Considering the tax code is 70,000 pages, charitable and mortgage interest deductions should be one of the last places they look, especially since they are some of the few loopholes in the tax code available to the middle class.
I really have no problem if the deductions are removed as long as tax rates adjust accordingly. But, start by going through the code and going after the K street loopholes that benefit the few or the large corporations.
"Congress could cut budget deficits by trimming any number of "tax expenditures" - foregone revenue on tax deductions for items such as home mortgages and 401(k) contributions.
The Simpson-Bowles deficit commission report recommended capping the pre-tax amount that employees and employers can contribute to 401(k)s at the lower of two options: $20,000, or 20 percent of income."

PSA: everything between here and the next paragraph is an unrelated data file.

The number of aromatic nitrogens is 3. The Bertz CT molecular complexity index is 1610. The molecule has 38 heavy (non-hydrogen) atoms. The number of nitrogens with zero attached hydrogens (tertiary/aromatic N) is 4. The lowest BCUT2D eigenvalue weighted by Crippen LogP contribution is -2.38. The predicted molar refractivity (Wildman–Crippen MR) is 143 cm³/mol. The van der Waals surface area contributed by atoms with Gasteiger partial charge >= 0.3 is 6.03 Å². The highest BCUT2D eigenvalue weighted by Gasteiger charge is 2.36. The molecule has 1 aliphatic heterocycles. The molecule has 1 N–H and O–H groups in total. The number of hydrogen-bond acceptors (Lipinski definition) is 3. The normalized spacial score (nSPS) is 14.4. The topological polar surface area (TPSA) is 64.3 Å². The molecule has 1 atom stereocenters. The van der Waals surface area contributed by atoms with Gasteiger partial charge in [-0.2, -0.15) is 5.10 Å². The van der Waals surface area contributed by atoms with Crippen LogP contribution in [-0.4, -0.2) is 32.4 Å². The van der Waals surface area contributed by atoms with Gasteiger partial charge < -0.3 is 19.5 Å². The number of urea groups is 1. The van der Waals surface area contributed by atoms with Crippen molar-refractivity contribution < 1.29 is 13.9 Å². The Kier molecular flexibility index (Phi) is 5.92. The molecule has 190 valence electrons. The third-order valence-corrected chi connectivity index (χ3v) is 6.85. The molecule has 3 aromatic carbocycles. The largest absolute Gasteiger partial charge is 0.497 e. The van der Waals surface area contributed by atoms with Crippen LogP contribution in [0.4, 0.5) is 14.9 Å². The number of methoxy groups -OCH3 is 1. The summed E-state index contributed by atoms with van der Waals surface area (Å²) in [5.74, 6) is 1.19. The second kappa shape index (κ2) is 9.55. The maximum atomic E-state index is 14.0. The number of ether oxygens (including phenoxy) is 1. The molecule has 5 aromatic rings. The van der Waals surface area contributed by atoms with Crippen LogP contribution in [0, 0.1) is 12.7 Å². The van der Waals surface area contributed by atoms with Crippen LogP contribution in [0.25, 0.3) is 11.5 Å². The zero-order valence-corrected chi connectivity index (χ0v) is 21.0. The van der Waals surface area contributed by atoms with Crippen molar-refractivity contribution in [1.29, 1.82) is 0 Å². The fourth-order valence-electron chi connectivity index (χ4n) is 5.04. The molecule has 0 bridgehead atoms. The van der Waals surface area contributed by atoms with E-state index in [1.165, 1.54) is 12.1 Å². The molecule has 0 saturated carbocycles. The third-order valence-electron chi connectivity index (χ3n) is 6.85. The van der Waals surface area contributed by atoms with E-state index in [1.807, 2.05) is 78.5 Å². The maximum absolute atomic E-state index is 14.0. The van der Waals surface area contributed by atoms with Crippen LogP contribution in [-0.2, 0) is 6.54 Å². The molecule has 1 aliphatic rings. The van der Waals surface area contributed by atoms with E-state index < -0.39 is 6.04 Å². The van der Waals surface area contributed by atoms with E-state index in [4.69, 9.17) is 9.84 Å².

The Simpson-Bowles recommendation would punish middle class savers the most. The max today is 22,500, so high earners would be limited to a 20K 401K contribution and "lose" only 2,500 from the current 401K limit. Someone earning 50K, however, would be limited to a total 401K contribution of 10K annually (20% of income), a huge drop in the max 401K allowed today.
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